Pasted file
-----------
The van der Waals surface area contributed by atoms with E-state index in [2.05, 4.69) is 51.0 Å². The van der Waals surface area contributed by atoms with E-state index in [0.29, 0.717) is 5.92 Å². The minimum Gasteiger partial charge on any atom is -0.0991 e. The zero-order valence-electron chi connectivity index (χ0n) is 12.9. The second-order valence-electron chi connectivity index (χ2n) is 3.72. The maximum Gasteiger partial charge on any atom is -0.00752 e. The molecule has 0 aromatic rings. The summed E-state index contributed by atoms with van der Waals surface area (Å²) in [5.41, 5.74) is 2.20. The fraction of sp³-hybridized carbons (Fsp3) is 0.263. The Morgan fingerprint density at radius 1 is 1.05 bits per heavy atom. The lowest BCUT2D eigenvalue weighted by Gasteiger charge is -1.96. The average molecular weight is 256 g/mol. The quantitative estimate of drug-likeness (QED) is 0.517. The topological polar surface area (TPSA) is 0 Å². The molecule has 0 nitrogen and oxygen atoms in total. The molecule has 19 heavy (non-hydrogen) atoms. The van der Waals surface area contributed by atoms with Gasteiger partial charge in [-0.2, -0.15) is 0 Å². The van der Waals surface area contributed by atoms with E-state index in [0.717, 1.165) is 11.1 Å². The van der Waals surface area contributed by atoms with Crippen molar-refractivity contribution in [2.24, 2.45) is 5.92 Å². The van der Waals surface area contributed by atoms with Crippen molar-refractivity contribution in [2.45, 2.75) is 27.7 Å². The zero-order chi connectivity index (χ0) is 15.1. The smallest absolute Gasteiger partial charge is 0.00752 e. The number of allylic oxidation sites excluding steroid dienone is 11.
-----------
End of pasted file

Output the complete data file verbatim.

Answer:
The van der Waals surface area contributed by atoms with E-state index in [2.05, 4.69) is 51.0 Å². The van der Waals surface area contributed by atoms with E-state index in [0.29, 0.717) is 5.92 Å². The minimum Gasteiger partial charge on any atom is -0.0991 e. The zero-order valence-electron chi connectivity index (χ0n) is 12.9. The second-order valence-electron chi connectivity index (χ2n) is 3.72. The maximum Gasteiger partial charge on any atom is -0.00752 e. The molecule has 0 aromatic rings. The summed E-state index contributed by atoms with van der Waals surface area (Å²) in [5.41, 5.74) is 2.20. The fraction of sp³-hybridized carbons (Fsp3) is 0.263. The Morgan fingerprint density at radius 1 is 1.05 bits per heavy atom. The lowest BCUT2D eigenvalue weighted by Gasteiger charge is -1.96. The average molecular weight is 256 g/mol. The quantitative estimate of drug-likeness (QED) is 0.517. The topological polar surface area (TPSA) is 0 Å². The molecule has 0 nitrogen and oxygen atoms in total. The molecule has 19 heavy (non-hydrogen) atoms. The van der Waals surface area contributed by atoms with Gasteiger partial charge in [-0.2, -0.15) is 0 Å². The van der Waals surface area contributed by atoms with E-state index in [0.717, 1.165) is 11.1 Å². The van der Waals surface area contributed by atoms with Crippen molar-refractivity contribution in [2.24, 2.45) is 5.92 Å². The van der Waals surface area contributed by atoms with Crippen molar-refractivity contribution in [2.45, 2.75) is 27.7 Å². The zero-order chi connectivity index (χ0) is 15.1. The smallest absolute Gasteiger partial charge is 0.00752 e. The number of allylic oxidation sites excluding steroid dienone is 11.